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Auschwitz Bearing Witness Retreat 2007: Day #2

Day Two: Birkenau

As always, we began our morning with the small group councils at 7 am. I am facilitating Group 2. There are only six of us right now, five women and myself, because the three other men assigned to our group did not arrive. So I’m doing my best not to get in the way of the wonderful feminine energy and wisdom in the group. The sharing this morning was deep, both painful and nourishing to the spirit.

We all arrived together at Birkenau around 10 am and followed our official guide from the back entrance to the “sauna,” the building where prisoners destined for the labor camps were registered, listening to her description of the camp and how things functioned, how the people were systematically murdered, tortured and worked and starved to death. At the “sauna” building, our retreat rabbi lead us in Kaddish, a Jewish memorial prayer/service that we do every day of the reatreat. We then had two hours to wander our way back to the front gate of Birkenau.

The camp is huge, covering some 700 acres. My friend and fellow Zen Peacemaker Genro and I walked way into the woods at the back of the complex to do a service at the tree where Roshi Jishu Holmes’ ashes were place years ago. Roshi Jishu co-founded the Bearing Witness retreat with her husband, Roshi Bernie Glassman. We then wandered through the woods and finally through the gas chambers, crematoria to the railroad tracks, following them back to the famous tower and gate at the entrance to Birkenau.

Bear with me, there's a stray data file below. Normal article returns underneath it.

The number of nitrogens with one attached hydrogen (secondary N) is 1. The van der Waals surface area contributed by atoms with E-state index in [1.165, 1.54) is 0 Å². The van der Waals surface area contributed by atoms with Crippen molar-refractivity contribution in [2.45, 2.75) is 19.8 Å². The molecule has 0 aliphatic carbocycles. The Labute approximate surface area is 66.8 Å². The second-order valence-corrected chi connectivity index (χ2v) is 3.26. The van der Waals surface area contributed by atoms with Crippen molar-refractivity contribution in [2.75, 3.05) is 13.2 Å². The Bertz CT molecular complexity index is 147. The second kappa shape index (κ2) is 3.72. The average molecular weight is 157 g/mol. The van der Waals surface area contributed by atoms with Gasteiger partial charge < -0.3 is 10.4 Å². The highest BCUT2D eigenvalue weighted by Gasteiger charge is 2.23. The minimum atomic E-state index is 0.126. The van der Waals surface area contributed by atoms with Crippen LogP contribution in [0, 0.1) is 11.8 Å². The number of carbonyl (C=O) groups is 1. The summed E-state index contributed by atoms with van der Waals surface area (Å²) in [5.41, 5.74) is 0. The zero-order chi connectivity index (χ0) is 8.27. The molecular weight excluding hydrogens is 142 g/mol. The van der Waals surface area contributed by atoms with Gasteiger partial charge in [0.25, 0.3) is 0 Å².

By the time we finished the Kaddish service at the sauna, the weather had turned to freezing rain. After our traditional lunch outside the gate of Birkenau, soup and a piece of bread, we entered one of the barracks for silent meditation and reading the names of those who died at Auschwitz-Birkenau. The rain was falling too hard and people were already too wet to sit outside at the Selection Site as we normally do.

Back at the Dialog Center this evening we spent two hours in deep council after dinner, hearing the stories of those who lost family members here and sharing our hearts with each other.

Finally late into the night we listened to Dora, an amazing woman from Rwanda, who joined our retreat this year Bear Witness with us and to share her experience of the genocide in Rwanda. We are working with Dora and others to bring a bearing witness process of some kind to Rwanda. It’s very late now and I cannot begin to do any of this justice. I feel like my heart his beating right through my chest in agony and my eyes are way in the back of my skull in awe and overload. I am tired and grateful to be allowed to rest in not knowing.

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